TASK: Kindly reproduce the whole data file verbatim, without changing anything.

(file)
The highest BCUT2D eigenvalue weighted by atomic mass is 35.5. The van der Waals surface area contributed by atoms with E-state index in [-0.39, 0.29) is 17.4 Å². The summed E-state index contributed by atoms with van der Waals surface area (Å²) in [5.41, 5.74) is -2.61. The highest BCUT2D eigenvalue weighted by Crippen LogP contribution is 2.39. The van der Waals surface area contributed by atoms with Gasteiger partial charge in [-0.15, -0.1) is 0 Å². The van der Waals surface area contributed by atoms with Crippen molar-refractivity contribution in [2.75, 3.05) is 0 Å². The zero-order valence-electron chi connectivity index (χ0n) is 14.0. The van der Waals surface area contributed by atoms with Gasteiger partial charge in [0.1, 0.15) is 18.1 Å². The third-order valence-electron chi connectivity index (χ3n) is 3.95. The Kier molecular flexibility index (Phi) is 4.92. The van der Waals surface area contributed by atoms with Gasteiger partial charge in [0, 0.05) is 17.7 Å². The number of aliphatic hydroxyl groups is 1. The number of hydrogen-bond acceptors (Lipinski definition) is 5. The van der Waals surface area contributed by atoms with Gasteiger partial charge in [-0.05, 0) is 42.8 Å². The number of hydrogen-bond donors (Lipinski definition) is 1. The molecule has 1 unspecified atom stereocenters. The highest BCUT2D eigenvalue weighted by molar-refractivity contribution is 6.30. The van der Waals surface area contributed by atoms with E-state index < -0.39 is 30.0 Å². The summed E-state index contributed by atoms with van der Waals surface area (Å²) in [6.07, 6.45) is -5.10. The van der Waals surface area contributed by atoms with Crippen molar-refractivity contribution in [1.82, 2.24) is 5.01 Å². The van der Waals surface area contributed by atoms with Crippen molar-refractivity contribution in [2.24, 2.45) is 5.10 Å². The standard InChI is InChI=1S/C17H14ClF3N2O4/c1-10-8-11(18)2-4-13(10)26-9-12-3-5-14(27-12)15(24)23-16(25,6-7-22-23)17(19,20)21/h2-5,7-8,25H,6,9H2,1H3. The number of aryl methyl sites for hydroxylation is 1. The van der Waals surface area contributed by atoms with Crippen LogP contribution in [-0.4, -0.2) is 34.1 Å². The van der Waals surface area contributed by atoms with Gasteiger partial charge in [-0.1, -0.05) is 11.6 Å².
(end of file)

The highest BCUT2D eigenvalue weighted by atomic mass is 35.5. The van der Waals surface area contributed by atoms with E-state index in [-0.39, 0.29) is 17.4 Å². The summed E-state index contributed by atoms with van der Waals surface area (Å²) in [5.41, 5.74) is -2.61. The highest BCUT2D eigenvalue weighted by Crippen LogP contribution is 2.39. The van der Waals surface area contributed by atoms with Gasteiger partial charge in [-0.15, -0.1) is 0 Å². The van der Waals surface area contributed by atoms with Crippen molar-refractivity contribution in [2.75, 3.05) is 0 Å². The zero-order valence-electron chi connectivity index (χ0n) is 14.0. The van der Waals surface area contributed by atoms with Gasteiger partial charge in [0.1, 0.15) is 18.1 Å². The third-order valence-electron chi connectivity index (χ3n) is 3.95. The Kier molecular flexibility index (Phi) is 4.92. The van der Waals surface area contributed by atoms with Gasteiger partial charge in [0, 0.05) is 17.7 Å². The number of aliphatic hydroxyl groups is 1. The number of hydrogen-bond acceptors (Lipinski definition) is 5. The van der Waals surface area contributed by atoms with Gasteiger partial charge in [-0.05, 0) is 42.8 Å². The number of hydrogen-bond donors (Lipinski definition) is 1. The molecule has 1 unspecified atom stereocenters. The highest BCUT2D eigenvalue weighted by molar-refractivity contribution is 6.30. The van der Waals surface area contributed by atoms with E-state index < -0.39 is 30.0 Å². The summed E-state index contributed by atoms with van der Waals surface area (Å²) in [6.07, 6.45) is -5.10. The van der Waals surface area contributed by atoms with Crippen molar-refractivity contribution in [1.82, 2.24) is 5.01 Å². The van der Waals surface area contributed by atoms with Crippen molar-refractivity contribution in [2.24, 2.45) is 5.10 Å². The standard InChI is InChI=1S/C17H14ClF3N2O4/c1-10-8-11(18)2-4-13(10)26-9-12-3-5-14(27-12)15(24)23-16(25,6-7-22-23)17(19,20)21/h2-5,7-8,25H,6,9H2,1H3. The number of aryl methyl sites for hydroxylation is 1. The van der Waals surface area contributed by atoms with Crippen LogP contribution in [-0.4, -0.2) is 34.1 Å². The van der Waals surface area contributed by atoms with Gasteiger partial charge in [-0.1, -0.05) is 11.6 Å².